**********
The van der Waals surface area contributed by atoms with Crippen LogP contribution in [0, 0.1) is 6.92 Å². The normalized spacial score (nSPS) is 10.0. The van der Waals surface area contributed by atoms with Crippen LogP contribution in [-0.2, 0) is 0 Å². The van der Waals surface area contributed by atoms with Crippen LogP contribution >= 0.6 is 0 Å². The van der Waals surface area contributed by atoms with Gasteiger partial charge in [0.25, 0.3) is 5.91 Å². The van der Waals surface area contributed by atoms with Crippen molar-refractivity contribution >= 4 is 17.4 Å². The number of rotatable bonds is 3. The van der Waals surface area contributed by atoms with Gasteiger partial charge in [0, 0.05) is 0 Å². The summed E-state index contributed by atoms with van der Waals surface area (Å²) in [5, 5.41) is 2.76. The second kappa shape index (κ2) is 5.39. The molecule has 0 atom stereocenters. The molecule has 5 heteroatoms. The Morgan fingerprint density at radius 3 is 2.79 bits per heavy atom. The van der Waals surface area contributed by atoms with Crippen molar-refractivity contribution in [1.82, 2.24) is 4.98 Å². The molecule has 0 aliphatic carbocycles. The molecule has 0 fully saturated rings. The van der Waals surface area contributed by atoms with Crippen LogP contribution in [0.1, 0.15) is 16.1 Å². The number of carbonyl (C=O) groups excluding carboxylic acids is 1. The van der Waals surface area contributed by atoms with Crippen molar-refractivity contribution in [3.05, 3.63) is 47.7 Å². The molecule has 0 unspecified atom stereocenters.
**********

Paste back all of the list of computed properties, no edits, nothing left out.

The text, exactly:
The van der Waals surface area contributed by atoms with Crippen LogP contribution in [0, 0.1) is 6.92 Å². The normalized spacial score (nSPS) is 10.0. The van der Waals surface area contributed by atoms with Crippen LogP contribution in [-0.2, 0) is 0 Å². The van der Waals surface area contributed by atoms with Crippen LogP contribution >= 0.6 is 0 Å². The van der Waals surface area contributed by atoms with Gasteiger partial charge in [0.25, 0.3) is 5.91 Å². The van der Waals surface area contributed by atoms with Crippen molar-refractivity contribution >= 4 is 17.4 Å². The number of rotatable bonds is 3. The van der Waals surface area contributed by atoms with Gasteiger partial charge in [0, 0.05) is 0 Å². The summed E-state index contributed by atoms with van der Waals surface area (Å²) in [5, 5.41) is 2.76. The second kappa shape index (κ2) is 5.39. The molecule has 0 atom stereocenters. The molecule has 5 heteroatoms. The Morgan fingerprint density at radius 3 is 2.79 bits per heavy atom. The van der Waals surface area contributed by atoms with Crippen molar-refractivity contribution in [1.82, 2.24) is 4.98 Å². The molecule has 0 aliphatic carbocycles. The molecule has 0 fully saturated rings. The van der Waals surface area contributed by atoms with Crippen LogP contribution in [0.1, 0.15) is 16.1 Å². The number of carbonyl (C=O) groups excluding carboxylic acids is 1. The van der Waals surface area contributed by atoms with Crippen molar-refractivity contribution in [3.05, 3.63) is 47.7 Å². The molecule has 0 unspecified atom stereocenters.